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Dialing For Dollars

A Diligent Flight Instructor Should Work The Phones

A funny thing happened to me on New Year's Day. Right in the middle of the bowl games, I got a telephone call from my dentist's office. They wanted to remind me that I had an appointment the next afternoon.

Think about that. Someone at my dentist's office left home, hearth, and television on a cold major holiday, drove to the office, and called everyone who had an appointment the next day. Obviously, the dentist paid her to do that.

The big question is why?

I can assure you that my dentist is not a spendthrift. He is, in fact, one of the thriftiest people I have ever met (notice I did not say cheap - he might read this). Yet he did pay that employee to make those calls on a holiday. I promise you he did not do it for philanthropic reasons. If he paid for the calls, there was one reason and one reason only: He knew the calls would make a profit. (By the way, I have never, ever missed an appointment with him. On the other hand, his office has always called to remind me.)

Now, right about here, many CFIs have lost interest in this column. "Those calls," they might say, "were sales calls. I am not a salesperson, nor do I want to be. I am a pilot." Well, to you, I say read on.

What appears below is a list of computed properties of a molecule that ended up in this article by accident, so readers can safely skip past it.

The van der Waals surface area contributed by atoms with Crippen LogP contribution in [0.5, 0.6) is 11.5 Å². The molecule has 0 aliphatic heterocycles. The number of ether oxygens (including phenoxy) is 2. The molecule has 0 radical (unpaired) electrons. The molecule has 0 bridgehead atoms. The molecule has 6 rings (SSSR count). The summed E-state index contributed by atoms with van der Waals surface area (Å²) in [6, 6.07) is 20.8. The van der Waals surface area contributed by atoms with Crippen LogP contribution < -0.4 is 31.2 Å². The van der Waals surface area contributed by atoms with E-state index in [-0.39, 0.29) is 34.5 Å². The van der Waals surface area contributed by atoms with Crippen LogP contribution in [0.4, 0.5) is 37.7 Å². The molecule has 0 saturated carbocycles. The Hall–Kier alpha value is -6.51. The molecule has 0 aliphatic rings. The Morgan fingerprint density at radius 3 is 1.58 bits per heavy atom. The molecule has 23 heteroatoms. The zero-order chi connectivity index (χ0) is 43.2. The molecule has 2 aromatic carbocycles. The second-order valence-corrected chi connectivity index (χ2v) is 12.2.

Those CFIs miss the point.

The calls were not - repeat, not - sales calls. Indeed, those calls were made because they are more profitable than sales calls. My dentist knows that finding a new customer is selling, and it is very expensive. He also knows that each new customer is worth less to him - on average - than each old customer. I, for example, have been spending money with him every year for more than 20 years, so he has every reason to believe that I will stay with him in the future. He has my files on hand, so I am less trouble than a new customer. I trust him, so he doesn't have to waste his time building up his credibility as he would with a new customer. He knows that I will pay my bills, which can be iffy with a new customer.

In short, he knows that getting a new customer requires a lot of selling just to get a customer who is worth less than the old customer. My dentist doesn't want to do that kind of selling. He knows it is far more profitable to use his resources to retain long-time customers and make sure that they keep their appointments. It is far more profitable to keep me from canceling or forgetting my appointment than it is to find a new customer to fill that time slot.

Besides, he says, "I don't like selling." Most CFIs tell me that they feel the same way.

I submit to you that every CFI who doesn't like to sell should contact every student before every scheduled appointment, for all of the same reasons that my dentist does it.

Your reminder doesn't have to be a phone call. Flight students tend toward high tech, and they usually have e-mail. You can prepare a standard fill-in-the-blanks e-mail, and then have the computer send it at the proper predetermined time.

The reminders will cut down on cancellations and no-shows and allow you to spend more time flying and less time on business. Isn't that what you want?

As my dentist would say, it just makes sense.

By Ralph Hood

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